Eileen wasn’t overly concerned at me going. She was up for a spot of “refurbishing”, and also had some cooking planned, so she didn’t really want me around getting under her feet, and certainly didn’t fancy going along to beer guide selection meeting. Consequently I wrapped myself up against the cold and walked down to the station in time for the 13:41 train to Frant. I bumped into some CAMRA friends on the platform, and we travelled together the three stops, down the line to Frant.
The advance party (those who’d chosen to eat), were already there when we arrived, but there were still a few seats available in the back section of the pub. On tap at the bar were Harvey’s IPA, Sussex Best and XXXX Old Ale. I, of course, opted for the latter, and whilst it would be churlish for me to say it was “sole purpose of visit”, it was in tip-top form, dark, cool and very drinkable There were around a dozen of us present, charged with the unenviable task of selecting 22 possible entries for the guide.
The meeting kicked off on time. In front of us was an A4 sheet listing all 38 pubs, together with their average NBSS scores, plus details of number of people who scored each pub. This would act as our guide, but only in conjunction with reports from the people who’d actually undertaken the individual pub surveys. All those present were free to add their comments or observations (positive or negative), if they wished. It goes without saying that only pubs which had been inspected, and for which a survey form had been filled in, could be considered, so I think this was about as democratic as a GBG selection meeting could get.
The chairman went through the list several times; the first time being where we chose the definite entries. These were the obvious candidates; the pubs which just had to go in and for which there could possibly be no dissent. Nine pubs were thus selected. We then went through the list again, picking out those worthy of further consideration and rejecting those which failed on criteria such as suspect or poor quality beer, change of licensee, rude or “surly” landlord (yes, they do unfortunately exist!), and not meeting CAMRA dispense guidelines (cask-breathers – controversial, but highlighted by the Revitalisation Committee as an area for change).
From the remainder, we then decided to select, by secret ballot, up to three “reserve” entries. As if by magic, once this had been done we were left with the remaining 13 pubs which the majority agreed were worthy of going into the 2018 Guide. It was all really rather painless and almost without controversy. I said almost, as it wouldn’t be CAMRA, and it wouldn’t be GBG selection time if there wasn’t one controversial decision. However, like a Freemason who’s just been inducted into the local lodge, I am not at liberty to disclose what it was, and neither am I free to reveal any of the entries until the Guide hits the bookshops in September!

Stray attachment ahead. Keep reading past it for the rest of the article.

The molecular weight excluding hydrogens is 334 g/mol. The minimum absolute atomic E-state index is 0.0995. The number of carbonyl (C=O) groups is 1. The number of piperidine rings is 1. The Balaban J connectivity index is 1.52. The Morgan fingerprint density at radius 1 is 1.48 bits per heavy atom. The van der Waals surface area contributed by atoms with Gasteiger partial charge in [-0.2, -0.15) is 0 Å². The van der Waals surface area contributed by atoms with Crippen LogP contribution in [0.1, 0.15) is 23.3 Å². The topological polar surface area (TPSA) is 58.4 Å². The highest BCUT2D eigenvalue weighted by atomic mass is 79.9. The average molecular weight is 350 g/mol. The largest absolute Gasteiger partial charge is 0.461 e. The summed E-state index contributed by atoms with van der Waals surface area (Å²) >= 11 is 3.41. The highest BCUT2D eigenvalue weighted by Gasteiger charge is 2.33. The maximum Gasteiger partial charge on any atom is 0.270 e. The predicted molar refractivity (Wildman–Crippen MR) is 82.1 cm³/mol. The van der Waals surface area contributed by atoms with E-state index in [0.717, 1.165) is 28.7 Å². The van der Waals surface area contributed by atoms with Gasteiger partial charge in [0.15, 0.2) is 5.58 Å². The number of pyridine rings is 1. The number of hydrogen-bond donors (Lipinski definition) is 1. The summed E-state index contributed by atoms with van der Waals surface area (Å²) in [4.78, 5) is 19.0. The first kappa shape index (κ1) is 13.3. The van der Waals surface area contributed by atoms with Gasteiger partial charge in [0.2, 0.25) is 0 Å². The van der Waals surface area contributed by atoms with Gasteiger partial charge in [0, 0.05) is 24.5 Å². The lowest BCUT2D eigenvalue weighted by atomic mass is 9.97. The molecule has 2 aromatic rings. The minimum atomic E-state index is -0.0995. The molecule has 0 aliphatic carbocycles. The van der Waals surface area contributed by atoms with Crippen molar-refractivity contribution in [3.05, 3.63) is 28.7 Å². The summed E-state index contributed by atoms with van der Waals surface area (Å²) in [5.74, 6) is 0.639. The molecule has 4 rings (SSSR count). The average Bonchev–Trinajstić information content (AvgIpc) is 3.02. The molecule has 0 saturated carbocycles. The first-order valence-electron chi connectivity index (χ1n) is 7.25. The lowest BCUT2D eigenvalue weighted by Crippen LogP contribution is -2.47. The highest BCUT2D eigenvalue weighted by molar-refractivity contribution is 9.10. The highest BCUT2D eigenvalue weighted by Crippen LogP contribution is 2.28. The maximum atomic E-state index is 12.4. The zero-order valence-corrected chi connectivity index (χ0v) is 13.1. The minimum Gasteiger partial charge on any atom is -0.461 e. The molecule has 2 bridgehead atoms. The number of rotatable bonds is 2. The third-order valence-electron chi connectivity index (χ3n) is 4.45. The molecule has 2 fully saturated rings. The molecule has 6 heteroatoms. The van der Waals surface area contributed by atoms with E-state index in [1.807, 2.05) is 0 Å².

So, “Never say never”, and on balance I’m glad I made the effort to go along. My overall opinion on the GBG hasn’t altered, although I do agree with our new chairman’s opening remarks, when he said that we need to be mindful of the people who buy and use the guide, and not let our own personal preferences and prejudices influence our decisions, and override the basic principle behind the publication.
As an aside, the importance of submitting NBSS scores was emphasised, as it really does help build up a picture on overall beer quality. This is especially true when it comes to some of the more isolated pubs, or some of the less popular ones, which we rarely get out to. A comment was also made that it is good to receive scores from visitors to the area, as these are likely to be more objective and less biased than those submitted locally. Members were encouraged to do the same when visiting pubs away from West Kent. Despite WhatPub’s relative ease of use, there were a few calls for a smartphone App to be made available.
This part of the conversation went completely over the heads of two people sitting round the table. Technology has obviously passed some people by, and I wouldn’t even have mentioned this if one of them hadn’t specifically asked me to write about it on my blog! I suppose if it brings you your “15 seconds of fame” then there is something to be gained from not always following the crowd and being a bit of a dinosaur!